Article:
Vendor Management reached new heights of importance when regulations were formulated in recent years and compliance became the new motivator to control these relationships.
The increased practice of sharing private and vulnerable data with vendors, the risk is now the main motivator and concern, as organisations began to observe the risks presented by their vendors in a holistic manner. In order to evaluate such risks correctly, risk assessments must be performed on every vendor because the knowledge of vendors falling victim to the data breach, is a great concern to organisations dealing with many vendors and suppliers.
Data breaches have certainly drawn more and more attention towards vendor management over the past years or so, and for good reason. Regulators have been attempting to ensure organisations have the tools (such as SOC for Cybersecurity) to deal with this, as well as the means to proactively mitigate vendor risks. However, this is but one of many areas that vendors present risk to an organisation.
We will list some of the others below:
With cyber threats growing in speed and sophistication, it is more important than ever that the vendor’s cybersecurity posture is monitored.
Risk arising from violations of laws, rules, or regulations, or from intentional or inadvertent non-compliance with internal policies or procedures or with company business standards. This type of risk exists when the products or activities of a third party are not consistent with governing laws, rules, regulations, policies or ethical standards.
Risk arising from negative public opinion or public perception. 3rd party relationships that result in dissatisfied customers, interactions inconsistent with policies, inappropriate recommendations, security breaches resulting in the disclosure of customer information and violations of laws and regulations.
Risk arises when vendors are unable to meet the fiscal performance requirements set in place by the organisation (the customer/client). For vendors, there are 2 forms of financial risks: excessive costs and loss of revenue.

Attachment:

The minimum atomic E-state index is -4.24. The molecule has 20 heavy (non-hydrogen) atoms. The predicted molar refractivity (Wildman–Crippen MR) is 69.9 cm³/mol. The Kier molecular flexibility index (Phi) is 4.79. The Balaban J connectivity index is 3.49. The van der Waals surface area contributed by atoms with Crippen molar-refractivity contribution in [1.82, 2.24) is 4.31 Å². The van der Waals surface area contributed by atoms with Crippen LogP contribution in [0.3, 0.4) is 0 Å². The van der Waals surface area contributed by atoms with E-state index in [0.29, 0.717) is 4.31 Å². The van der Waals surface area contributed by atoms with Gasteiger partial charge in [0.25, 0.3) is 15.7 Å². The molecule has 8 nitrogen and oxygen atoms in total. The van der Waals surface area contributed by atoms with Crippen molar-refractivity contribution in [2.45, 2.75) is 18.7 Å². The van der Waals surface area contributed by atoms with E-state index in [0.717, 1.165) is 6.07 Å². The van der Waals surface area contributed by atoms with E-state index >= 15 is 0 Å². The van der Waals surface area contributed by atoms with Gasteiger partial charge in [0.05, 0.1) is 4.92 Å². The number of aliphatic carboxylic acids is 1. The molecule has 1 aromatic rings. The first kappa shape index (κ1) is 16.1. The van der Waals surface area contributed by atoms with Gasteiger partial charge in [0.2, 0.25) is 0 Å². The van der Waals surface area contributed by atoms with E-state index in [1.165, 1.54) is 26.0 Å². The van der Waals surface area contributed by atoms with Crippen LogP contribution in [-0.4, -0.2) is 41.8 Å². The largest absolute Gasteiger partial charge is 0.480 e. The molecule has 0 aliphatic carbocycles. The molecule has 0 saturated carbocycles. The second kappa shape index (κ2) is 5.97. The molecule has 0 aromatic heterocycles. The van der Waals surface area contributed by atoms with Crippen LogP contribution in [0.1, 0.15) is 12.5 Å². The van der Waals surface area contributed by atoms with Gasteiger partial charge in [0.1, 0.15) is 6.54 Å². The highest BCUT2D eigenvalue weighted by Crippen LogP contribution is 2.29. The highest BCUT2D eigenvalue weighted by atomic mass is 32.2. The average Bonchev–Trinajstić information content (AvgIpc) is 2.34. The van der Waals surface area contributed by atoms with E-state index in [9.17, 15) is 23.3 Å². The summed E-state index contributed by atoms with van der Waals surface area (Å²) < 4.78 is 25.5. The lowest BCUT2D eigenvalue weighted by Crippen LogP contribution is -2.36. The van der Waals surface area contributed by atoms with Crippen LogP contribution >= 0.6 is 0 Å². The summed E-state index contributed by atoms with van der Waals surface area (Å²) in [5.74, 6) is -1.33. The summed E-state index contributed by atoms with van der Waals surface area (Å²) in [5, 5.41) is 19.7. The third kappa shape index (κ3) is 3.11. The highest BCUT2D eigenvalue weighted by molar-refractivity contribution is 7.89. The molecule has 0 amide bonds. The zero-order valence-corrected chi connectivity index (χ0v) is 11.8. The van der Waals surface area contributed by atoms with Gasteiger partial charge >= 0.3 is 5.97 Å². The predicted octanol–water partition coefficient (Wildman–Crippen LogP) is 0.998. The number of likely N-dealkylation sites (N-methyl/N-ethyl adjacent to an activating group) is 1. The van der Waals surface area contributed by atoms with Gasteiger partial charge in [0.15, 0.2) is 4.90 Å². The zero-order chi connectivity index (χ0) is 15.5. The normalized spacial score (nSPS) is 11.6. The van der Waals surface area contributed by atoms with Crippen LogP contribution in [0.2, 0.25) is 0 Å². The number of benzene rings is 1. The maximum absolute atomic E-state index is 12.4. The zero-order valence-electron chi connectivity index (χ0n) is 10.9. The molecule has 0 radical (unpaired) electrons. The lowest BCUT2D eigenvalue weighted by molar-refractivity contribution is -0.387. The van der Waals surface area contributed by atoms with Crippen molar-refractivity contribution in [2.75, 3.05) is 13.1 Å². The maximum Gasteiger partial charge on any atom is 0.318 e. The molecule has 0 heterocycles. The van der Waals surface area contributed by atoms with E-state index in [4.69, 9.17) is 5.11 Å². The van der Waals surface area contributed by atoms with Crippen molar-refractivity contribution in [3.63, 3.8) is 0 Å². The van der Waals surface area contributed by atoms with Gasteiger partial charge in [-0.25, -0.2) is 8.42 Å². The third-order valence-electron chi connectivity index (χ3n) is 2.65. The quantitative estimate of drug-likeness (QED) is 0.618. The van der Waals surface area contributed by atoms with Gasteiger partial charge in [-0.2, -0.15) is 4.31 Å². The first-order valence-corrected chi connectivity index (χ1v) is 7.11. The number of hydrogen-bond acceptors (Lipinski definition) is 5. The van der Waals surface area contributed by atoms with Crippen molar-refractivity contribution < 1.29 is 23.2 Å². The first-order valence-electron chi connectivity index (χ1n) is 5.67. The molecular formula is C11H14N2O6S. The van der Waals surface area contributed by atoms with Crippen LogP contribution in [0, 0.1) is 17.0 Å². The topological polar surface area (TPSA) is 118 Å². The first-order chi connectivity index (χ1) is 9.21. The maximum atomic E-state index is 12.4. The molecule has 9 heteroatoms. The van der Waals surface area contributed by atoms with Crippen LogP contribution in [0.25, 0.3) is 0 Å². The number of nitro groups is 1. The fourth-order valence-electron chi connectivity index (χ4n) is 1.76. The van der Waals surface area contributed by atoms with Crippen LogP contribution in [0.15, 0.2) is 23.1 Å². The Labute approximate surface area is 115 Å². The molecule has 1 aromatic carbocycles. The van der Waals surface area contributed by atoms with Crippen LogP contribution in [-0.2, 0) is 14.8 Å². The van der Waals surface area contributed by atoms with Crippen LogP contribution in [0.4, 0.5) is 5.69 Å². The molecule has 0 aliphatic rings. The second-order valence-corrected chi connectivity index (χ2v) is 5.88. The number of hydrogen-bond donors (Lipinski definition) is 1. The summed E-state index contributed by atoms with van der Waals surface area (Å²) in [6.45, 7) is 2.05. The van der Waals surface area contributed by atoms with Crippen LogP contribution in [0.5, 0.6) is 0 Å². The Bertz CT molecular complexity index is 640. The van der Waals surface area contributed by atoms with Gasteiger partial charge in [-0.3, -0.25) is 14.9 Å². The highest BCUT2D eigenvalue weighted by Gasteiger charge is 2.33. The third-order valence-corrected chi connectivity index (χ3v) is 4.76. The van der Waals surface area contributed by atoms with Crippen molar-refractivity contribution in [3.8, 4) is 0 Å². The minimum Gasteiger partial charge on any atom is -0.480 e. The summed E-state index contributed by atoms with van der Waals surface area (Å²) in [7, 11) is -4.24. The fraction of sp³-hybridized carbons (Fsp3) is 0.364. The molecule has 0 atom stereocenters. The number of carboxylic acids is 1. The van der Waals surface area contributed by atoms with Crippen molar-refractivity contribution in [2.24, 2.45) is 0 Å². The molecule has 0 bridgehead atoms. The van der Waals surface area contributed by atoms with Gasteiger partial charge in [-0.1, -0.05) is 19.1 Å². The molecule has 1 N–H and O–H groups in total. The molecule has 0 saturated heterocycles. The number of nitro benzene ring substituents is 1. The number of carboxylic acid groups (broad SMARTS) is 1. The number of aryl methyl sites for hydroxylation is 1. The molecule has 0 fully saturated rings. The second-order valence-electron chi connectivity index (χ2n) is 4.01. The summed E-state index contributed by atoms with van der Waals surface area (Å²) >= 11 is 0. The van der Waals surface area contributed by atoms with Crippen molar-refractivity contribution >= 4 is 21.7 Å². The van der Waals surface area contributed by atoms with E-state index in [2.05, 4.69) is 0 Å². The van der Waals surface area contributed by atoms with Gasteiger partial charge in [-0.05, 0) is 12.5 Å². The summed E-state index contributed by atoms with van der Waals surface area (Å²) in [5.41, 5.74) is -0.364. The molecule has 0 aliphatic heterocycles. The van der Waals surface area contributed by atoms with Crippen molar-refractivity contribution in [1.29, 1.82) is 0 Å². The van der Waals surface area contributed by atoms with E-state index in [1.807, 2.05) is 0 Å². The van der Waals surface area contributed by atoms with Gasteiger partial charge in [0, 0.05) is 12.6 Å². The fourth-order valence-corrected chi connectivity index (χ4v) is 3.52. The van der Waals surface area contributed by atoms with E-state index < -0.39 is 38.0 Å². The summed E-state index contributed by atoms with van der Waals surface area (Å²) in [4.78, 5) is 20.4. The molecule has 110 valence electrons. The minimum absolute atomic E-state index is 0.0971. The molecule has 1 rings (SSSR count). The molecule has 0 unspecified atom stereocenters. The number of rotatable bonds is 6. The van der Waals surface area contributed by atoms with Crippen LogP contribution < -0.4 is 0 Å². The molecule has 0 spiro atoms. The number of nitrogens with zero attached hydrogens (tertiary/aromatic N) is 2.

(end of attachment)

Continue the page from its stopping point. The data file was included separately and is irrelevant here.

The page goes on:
Risk occurs when there is a shutdown of vendor processes ie. risk of loss resulting from inadequate or failed internal processes, people and systems or from external events.
Risk arising from problems with service or product delivery. SLA ie. service-level agreement which is a commitment between a service provider and a client, the aspects of the service – quality, availability, responsibilities, as agreed between the service provider and the service user, failed to achieve the agreed and expected service level commitment.
Risk arising from adverse business decisions, or the failure to implement appropriate business decisions in a manner that is consistent with stated strategic goals. In other words, risks arise when vendors make business decisions that are not align with the client organisation’s strategic objectives.
In conclusion, Vendor Management is an important process that empowers an organisation to take appropriate measures for controlling cost, reducing potential risks related to vendors, ensuring excellent service deliverability and deriving value from vendors in the long-run.
Remember these quotes about Vendors:
Share this post
- 07 Nov 2022
- By:Eugene Chung
- Category: WEME
How do Cybersecurity sales convince prospects to trust their services and/or products? Learn more about it from ArmourZero’s mentor and expert Eugene Chung.